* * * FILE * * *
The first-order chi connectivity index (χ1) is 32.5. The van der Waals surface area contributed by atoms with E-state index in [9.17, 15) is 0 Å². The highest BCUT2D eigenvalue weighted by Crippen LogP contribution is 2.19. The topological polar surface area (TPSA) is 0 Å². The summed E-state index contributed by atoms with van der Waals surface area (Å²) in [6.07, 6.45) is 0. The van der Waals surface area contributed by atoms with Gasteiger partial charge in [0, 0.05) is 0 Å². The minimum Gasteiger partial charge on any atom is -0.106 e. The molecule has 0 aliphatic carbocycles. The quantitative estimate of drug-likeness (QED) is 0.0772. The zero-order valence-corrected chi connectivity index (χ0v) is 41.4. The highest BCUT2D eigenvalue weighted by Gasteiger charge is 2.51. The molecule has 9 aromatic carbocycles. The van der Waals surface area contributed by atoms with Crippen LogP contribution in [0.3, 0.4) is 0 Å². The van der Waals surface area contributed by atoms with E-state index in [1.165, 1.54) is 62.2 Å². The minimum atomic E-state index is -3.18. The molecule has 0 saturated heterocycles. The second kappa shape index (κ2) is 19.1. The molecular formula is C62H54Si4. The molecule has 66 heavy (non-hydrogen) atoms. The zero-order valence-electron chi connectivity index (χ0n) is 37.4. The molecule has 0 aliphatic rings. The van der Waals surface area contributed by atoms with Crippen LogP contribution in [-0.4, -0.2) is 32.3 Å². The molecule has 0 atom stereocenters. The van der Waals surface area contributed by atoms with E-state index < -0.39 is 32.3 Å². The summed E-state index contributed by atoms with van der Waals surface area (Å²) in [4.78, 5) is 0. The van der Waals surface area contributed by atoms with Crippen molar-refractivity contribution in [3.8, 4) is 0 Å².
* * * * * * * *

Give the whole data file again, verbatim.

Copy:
The first-order chi connectivity index (χ1) is 32.5. The van der Waals surface area contributed by atoms with E-state index in [9.17, 15) is 0 Å². The highest BCUT2D eigenvalue weighted by Crippen LogP contribution is 2.19. The topological polar surface area (TPSA) is 0 Å². The summed E-state index contributed by atoms with van der Waals surface area (Å²) in [6.07, 6.45) is 0. The van der Waals surface area contributed by atoms with Gasteiger partial charge in [0, 0.05) is 0 Å². The minimum Gasteiger partial charge on any atom is -0.106 e. The molecule has 0 aliphatic carbocycles. The quantitative estimate of drug-likeness (QED) is 0.0772. The zero-order valence-corrected chi connectivity index (χ0v) is 41.4. The highest BCUT2D eigenvalue weighted by Gasteiger charge is 2.51. The molecule has 9 aromatic carbocycles. The van der Waals surface area contributed by atoms with Crippen LogP contribution in [0.3, 0.4) is 0 Å². The van der Waals surface area contributed by atoms with E-state index in [1.165, 1.54) is 62.2 Å². The minimum atomic E-state index is -3.18. The molecule has 0 saturated heterocycles. The second kappa shape index (κ2) is 19.1. The molecular formula is C62H54Si4. The molecule has 66 heavy (non-hydrogen) atoms. The zero-order valence-electron chi connectivity index (χ0n) is 37.4. The molecule has 0 aliphatic rings. The van der Waals surface area contributed by atoms with Crippen LogP contribution in [-0.4, -0.2) is 32.3 Å². The molecule has 0 atom stereocenters. The van der Waals surface area contributed by atoms with E-state index < -0.39 is 32.3 Å². The summed E-state index contributed by atoms with van der Waals surface area (Å²) in [4.78, 5) is 0. The van der Waals surface area contributed by atoms with Crippen molar-refractivity contribution in [3.8, 4) is 0 Å².